• Wed
  • Sep 17, 2014
  • Updated: 8:23am

Animal instinct

PUBLISHED : Sunday, 16 January, 2011, 12:00am
UPDATED : Sunday, 16 January, 2011, 12:00am

Just as her fourth novel, Ape House, hit bookshelves last month, Sara Gruen's 2006 novel, Water for Elephants, was notching up its 98th week on The New York Times' best-seller list.

With three million copies in print in 44 countries and a movie version starring Robert Pattinson and Reese Witherspoon being released in April, Water for Elephants now ranks as one of the most-loved novels of the past decade. But even now, the Canadian-born, US-based novelist and mother of three can't tell you why it is people respond to it so powerfully. 'If I knew, I'd do it every time,' she quips.

Ape House, with its focus on bonobo ape culture, is a world away from the 1930s-era circus setting Gruen wrote about so tellingly in Water for Elephants. She was already well into another novel when, while on tour to promote Water for Elephants, she took her mother's advice, and looked at the website of The Great Ape Trust, in Iowa. The research facility is renowned for its investigation into great ape language.

'I've been interested in great apes and human discourse from 1980 when I first heard about Koko the gorilla using a version of American sign language, but I hadn't heard about bonobos before so I was really fascinated. This was something that I just knew I wanted to write about. But I knew I couldn't write about it authentically unless I got access to the apes.'

She also knew that access wasn't guaranteed, and that she was among literally thousands of people, including some of the world's most eminent scientists, who've been lining up for years to meet the trust's resident bonobos, who communicate with humans using lexigrams. 'The scientists can invite you, but it doesn't mean that you're going to get in. The apes have to invite you, because it's their home. These are not zoo animals on display,' she says.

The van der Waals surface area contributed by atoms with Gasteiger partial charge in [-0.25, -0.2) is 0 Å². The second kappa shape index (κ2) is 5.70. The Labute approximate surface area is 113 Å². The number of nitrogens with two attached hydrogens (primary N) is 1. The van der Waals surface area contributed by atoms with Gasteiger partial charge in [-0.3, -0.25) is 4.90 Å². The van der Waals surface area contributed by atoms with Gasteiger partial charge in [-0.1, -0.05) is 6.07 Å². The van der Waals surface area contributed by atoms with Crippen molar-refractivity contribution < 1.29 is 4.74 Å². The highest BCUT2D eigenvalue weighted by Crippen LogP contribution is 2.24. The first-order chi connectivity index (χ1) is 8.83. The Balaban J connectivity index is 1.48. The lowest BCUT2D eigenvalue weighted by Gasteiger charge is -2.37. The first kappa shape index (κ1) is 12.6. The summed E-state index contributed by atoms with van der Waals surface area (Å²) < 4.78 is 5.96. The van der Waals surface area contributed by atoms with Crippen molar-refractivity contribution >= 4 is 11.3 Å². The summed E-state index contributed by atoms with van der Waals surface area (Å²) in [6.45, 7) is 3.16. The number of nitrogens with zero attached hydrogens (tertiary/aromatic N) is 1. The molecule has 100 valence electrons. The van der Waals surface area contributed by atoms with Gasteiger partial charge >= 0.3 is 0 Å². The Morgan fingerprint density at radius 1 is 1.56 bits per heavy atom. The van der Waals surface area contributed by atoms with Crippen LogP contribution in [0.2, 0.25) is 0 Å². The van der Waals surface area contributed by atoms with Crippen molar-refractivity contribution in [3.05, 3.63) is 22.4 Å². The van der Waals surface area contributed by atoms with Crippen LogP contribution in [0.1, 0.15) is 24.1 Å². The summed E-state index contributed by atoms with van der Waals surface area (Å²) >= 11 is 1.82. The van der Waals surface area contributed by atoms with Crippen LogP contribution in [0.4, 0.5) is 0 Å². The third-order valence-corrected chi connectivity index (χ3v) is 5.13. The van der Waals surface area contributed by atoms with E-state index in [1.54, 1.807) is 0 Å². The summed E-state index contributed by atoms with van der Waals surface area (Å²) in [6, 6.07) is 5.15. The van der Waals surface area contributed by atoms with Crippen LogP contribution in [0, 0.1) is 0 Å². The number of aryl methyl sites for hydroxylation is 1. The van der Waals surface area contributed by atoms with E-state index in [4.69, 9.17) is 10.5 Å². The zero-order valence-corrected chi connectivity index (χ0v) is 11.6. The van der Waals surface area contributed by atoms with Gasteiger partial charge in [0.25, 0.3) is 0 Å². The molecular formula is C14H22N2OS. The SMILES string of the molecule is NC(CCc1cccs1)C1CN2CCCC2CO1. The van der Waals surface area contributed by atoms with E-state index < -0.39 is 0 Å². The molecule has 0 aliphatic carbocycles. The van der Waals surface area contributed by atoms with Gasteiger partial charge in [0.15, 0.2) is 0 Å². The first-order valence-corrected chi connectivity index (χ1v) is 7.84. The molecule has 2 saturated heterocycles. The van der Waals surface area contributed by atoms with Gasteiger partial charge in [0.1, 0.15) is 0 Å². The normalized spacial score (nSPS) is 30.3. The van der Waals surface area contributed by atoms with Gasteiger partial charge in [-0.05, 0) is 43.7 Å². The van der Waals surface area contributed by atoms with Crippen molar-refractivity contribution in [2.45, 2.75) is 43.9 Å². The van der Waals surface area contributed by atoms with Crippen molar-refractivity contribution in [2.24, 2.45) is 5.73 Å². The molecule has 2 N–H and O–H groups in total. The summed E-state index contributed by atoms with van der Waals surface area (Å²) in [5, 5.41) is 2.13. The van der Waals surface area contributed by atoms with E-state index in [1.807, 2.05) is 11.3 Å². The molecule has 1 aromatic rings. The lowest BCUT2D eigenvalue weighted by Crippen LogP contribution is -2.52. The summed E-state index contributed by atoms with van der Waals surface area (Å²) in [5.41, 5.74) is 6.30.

Gruen immediately formed a bond with bonobo matriarch Panbanisha. 'I was just blown away.' Panbanisha typed out the words 'babies wash in bubbles' when Gruen held up a photo of her own children in a bubble bath. 'It's one thing to read about this and see videos and read studies. It's entirely another thing to be sitting in the forest having a tea party with an ape, who segues from asking you what you had for breakfast to requesting the return of the Easter Bunny.'

First thought to be a subspecies of the common chimpanzee, bonobos were known as pygmy chimpanzees until 1929, Gruen says. 'But their culture is very, very different from chimpanzees. They don't have the ritualised violence, the organised warfare. There's no infanticide. They don't seem to have the social problems that chimpanzees and humans do.'

It's these peaceful characteristics, along with the bonobos' unique linguistic skills, that inform Ape House, which is partly a sly satire on human behaviour. It unfolds when journalist John Thigpen visits the Great Ape Language Laboratory to interview its key researcher, Isobel Duncan, and the six bonobos that live there. After a bomb is thrown into the lab, nearly killing Isabel and 'liberating' the apes, Thigpen's human-interest story turns into a national news story that he is forced to share with a rival. Then, when the apes go missing, secretly sold to an anonymous buyer, he is sidelined completely. But when the bonobos later turn up as 'stars' of a reality television show called Ape House and owned by a local porn king, Thigpen risks all, including his marriage, to rescue them and discover who had traded them to the TV show's unscrupulous proprietor.

For Gruen, who caused a stir in publishing circles when she signed a US$5 million two-book deal with Spiegel and Grau in 2007, success has been hard won.

She'd long had ambitions to be an author, but it wasn't until she lost her job as a technical writer that she wrote her first novel, Riding Lessons, and, despite its modest success, struggled to find a publisher for Water for Elephants.

Finally picked up by a small publishing house, it became a word-of-mouth best-seller, championed by independent bookshops.

'When I learned that it had hit number one [in the best-seller list], my husband went and got a bottle of champagne. We drank it as I was folding everyone's laundry,' she says.

Even now, despite her success, she still does 'a lot of laundry. We've tried hard not to change much'.

That success has brought more pressure than freedom, but she says: 'I'm very lucky that I can now actually follow my passions.'

As to the impact of Ape House, now climbing best-seller lists, she says: 'I'm not sure that I've really taken it in yet. I feel like I've caught lightning in a bottle. I don't know why it happened; I don't know how it happened. I'm really glad it happened. I just hope I can make some kind of difference in the future for bonobos. I hope that's possible.

'I don't know if it is, but as Gandhi once said, we can judge societies by the way they treat animals.'

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